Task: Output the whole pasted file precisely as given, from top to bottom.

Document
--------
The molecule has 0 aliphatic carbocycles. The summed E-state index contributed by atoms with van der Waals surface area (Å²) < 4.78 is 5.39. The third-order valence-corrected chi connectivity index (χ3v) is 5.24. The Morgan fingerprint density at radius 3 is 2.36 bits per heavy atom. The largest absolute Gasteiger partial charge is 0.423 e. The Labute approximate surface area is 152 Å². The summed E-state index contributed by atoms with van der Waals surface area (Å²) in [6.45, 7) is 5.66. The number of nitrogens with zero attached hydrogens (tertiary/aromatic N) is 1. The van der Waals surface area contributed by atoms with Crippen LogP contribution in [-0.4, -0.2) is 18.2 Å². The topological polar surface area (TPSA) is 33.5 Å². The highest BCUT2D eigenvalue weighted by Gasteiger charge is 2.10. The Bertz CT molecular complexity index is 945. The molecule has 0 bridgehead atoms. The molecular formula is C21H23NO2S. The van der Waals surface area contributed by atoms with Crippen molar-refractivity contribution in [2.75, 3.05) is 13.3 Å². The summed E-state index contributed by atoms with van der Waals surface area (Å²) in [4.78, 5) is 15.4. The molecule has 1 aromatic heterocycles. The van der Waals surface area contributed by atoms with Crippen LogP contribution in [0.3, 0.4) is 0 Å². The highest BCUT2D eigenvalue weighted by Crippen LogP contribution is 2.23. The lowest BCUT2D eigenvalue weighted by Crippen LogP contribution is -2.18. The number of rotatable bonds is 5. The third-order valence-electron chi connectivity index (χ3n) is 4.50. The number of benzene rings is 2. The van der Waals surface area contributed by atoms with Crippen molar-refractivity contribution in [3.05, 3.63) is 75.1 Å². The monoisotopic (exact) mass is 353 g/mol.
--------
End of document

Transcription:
The molecule has 0 aliphatic carbocycles. The summed E-state index contributed by atoms with van der Waals surface area (Å²) < 4.78 is 5.39. The third-order valence-corrected chi connectivity index (χ3v) is 5.24. The Morgan fingerprint density at radius 3 is 2.36 bits per heavy atom. The largest absolute Gasteiger partial charge is 0.423 e. The Labute approximate surface area is 152 Å². The summed E-state index contributed by atoms with van der Waals surface area (Å²) in [6.45, 7) is 5.66. The number of nitrogens with zero attached hydrogens (tertiary/aromatic N) is 1. The van der Waals surface area contributed by atoms with Crippen LogP contribution in [-0.4, -0.2) is 18.2 Å². The topological polar surface area (TPSA) is 33.5 Å². The highest BCUT2D eigenvalue weighted by Gasteiger charge is 2.10. The Bertz CT molecular complexity index is 945. The molecule has 0 bridgehead atoms. The molecular formula is C21H23NO2S. The van der Waals surface area contributed by atoms with Crippen molar-refractivity contribution in [2.75, 3.05) is 13.3 Å². The summed E-state index contributed by atoms with van der Waals surface area (Å²) in [4.78, 5) is 15.4. The molecule has 1 aromatic heterocycles. The van der Waals surface area contributed by atoms with Crippen LogP contribution in [0.3, 0.4) is 0 Å². The highest BCUT2D eigenvalue weighted by Crippen LogP contribution is 2.23. The lowest BCUT2D eigenvalue weighted by Crippen LogP contribution is -2.18. The number of rotatable bonds is 5. The third-order valence-electron chi connectivity index (χ3n) is 4.50. The number of benzene rings is 2. The van der Waals surface area contributed by atoms with Crippen molar-refractivity contribution in [3.05, 3.63) is 75.1 Å². The monoisotopic (exact) mass is 353 g/mol.